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Putting Men on Equal Footing in Custody Battles

Florida Husband Custody Rights

The legislature of the state of Florida has been examining extensive measures proposed to reform not only alimony payments in the state, but to also address custody issues.  Proposed legislation resurfaced after Governor Rick Scott vetoed the Florida Alimony Bill back in 2013, and while it is true this proposed legislative change is dead in the current session, a revisit later in 2015 appears extremely likely.

Even without further legal reform, however, interested parties should know that in Florida a father has been granted the same rights as a mother ever since the 2008 overhaul of laws regarding visitation and custody.  This was a significant change to the prior legal environment for fathers seeking custody rights for their children after a divorce.  Many are still not aware of the change in legal environment, remembering instead the real burden Florida fathers used to face to prove they should have full custody, or even as much time with their children as the children’s mother.

Today, lawyers representing fathers now have a much stronger legal basis upon which to protect the rights of their clients.  The burden of proof is now upon the mother should she wish the court to rule that the father should not have equal time with the child or children.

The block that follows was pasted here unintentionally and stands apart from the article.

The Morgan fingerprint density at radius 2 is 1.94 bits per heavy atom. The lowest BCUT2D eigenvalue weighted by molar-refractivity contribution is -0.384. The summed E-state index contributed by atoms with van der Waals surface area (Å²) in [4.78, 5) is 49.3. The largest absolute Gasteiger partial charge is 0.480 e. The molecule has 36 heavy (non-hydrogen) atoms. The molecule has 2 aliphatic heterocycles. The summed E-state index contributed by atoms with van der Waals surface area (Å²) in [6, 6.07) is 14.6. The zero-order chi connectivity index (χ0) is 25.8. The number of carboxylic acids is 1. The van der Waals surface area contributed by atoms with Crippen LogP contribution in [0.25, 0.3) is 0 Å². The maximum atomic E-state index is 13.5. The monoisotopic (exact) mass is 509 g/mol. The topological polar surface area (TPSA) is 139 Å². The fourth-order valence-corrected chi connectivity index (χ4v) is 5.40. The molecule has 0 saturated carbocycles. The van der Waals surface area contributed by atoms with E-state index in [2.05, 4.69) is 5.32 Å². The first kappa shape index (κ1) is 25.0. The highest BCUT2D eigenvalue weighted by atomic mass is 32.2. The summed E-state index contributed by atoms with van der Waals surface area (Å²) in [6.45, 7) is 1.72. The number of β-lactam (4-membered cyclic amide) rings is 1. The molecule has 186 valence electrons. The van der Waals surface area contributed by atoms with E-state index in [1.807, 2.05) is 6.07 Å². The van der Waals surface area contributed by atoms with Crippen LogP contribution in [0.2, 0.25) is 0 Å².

Let’s not underestimate the challenge:   it is still rare in the state of Florida for either parent to get sole custody.  But if it can be proven in court that sharing the responsibilities of parenthood would not be in the best interests of the children, and indeed could be harmful, it is not impossible.

The father could be granted full custody by the court if a plausible argument can be made that the mother will undermine the relationship between the father and the children.  Or, more severely, demonstrating that the mother will violate any time-sharing rules established by the court can result in the father being granted sole custody.

This is serious business for parents, as evidenced by a recent example.   A South Florida mother, accompanied by her boyfriend, fled the state with her three boys.  She did not get permission from their father, and after they were located in California, a judge awarded the father sole custody of all three children.   Not only that, but the judge also issued an order prohibiting the mother from having any visitation rights at all.

At the Ledezma Law Firm, we represent your interests and options in formulating child custody agreements.  Count on us to protect the legal, emotional, and financial point of view of you and your children.